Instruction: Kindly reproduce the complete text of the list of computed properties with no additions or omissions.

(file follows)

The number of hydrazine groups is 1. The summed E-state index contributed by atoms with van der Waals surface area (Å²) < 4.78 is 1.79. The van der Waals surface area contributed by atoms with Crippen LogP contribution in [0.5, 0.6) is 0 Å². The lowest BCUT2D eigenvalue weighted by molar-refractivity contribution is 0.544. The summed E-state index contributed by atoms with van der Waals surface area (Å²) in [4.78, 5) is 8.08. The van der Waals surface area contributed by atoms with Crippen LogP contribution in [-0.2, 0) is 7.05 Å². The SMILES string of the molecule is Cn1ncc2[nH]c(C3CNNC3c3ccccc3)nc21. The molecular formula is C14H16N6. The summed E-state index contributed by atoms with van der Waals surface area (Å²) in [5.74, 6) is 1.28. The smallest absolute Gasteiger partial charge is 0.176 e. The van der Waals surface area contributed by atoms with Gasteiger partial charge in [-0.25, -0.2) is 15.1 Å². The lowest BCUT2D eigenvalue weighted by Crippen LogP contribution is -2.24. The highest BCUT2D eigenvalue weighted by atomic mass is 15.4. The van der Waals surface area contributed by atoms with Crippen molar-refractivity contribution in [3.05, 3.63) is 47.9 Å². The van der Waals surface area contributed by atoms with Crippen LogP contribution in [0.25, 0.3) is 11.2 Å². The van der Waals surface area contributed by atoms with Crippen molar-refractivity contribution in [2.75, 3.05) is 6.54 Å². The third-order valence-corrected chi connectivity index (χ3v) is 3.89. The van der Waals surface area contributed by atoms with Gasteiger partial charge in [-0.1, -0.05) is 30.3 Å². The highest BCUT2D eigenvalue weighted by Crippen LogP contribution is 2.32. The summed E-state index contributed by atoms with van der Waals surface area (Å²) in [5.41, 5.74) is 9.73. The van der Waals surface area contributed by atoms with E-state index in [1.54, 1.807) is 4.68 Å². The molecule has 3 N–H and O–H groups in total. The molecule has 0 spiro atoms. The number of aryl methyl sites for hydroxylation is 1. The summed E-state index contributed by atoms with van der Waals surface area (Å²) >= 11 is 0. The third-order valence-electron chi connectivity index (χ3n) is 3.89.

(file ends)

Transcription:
The number of hydrazine groups is 1. The summed E-state index contributed by atoms with van der Waals surface area (Å²) < 4.78 is 1.79. The van der Waals surface area contributed by atoms with Crippen LogP contribution in [0.5, 0.6) is 0 Å². The lowest BCUT2D eigenvalue weighted by molar-refractivity contribution is 0.544. The summed E-state index contributed by atoms with van der Waals surface area (Å²) in [4.78, 5) is 8.08. The van der Waals surface area contributed by atoms with Crippen LogP contribution in [-0.2, 0) is 7.05 Å². The SMILES string of the molecule is Cn1ncc2[nH]c(C3CNNC3c3ccccc3)nc21. The molecular formula is C14H16N6. The summed E-state index contributed by atoms with van der Waals surface area (Å²) in [5.74, 6) is 1.28. The smallest absolute Gasteiger partial charge is 0.176 e. The van der Waals surface area contributed by atoms with Gasteiger partial charge in [-0.25, -0.2) is 15.1 Å². The lowest BCUT2D eigenvalue weighted by Crippen LogP contribution is -2.24. The highest BCUT2D eigenvalue weighted by atomic mass is 15.4. The van der Waals surface area contributed by atoms with Crippen molar-refractivity contribution in [3.05, 3.63) is 47.9 Å². The van der Waals surface area contributed by atoms with Crippen LogP contribution in [0.25, 0.3) is 11.2 Å². The van der Waals surface area contributed by atoms with Crippen molar-refractivity contribution in [2.75, 3.05) is 6.54 Å². The third-order valence-corrected chi connectivity index (χ3v) is 3.89. The van der Waals surface area contributed by atoms with Gasteiger partial charge in [-0.1, -0.05) is 30.3 Å². The highest BCUT2D eigenvalue weighted by Crippen LogP contribution is 2.32. The summed E-state index contributed by atoms with van der Waals surface area (Å²) in [5.41, 5.74) is 9.73. The van der Waals surface area contributed by atoms with E-state index in [1.54, 1.807) is 4.68 Å². The molecule has 3 N–H and O–H groups in total. The molecule has 0 spiro atoms. The number of aryl methyl sites for hydroxylation is 1. The summed E-state index contributed by atoms with van der Waals surface area (Å²) >= 11 is 0. The third-order valence-electron chi connectivity index (χ3n) is 3.89.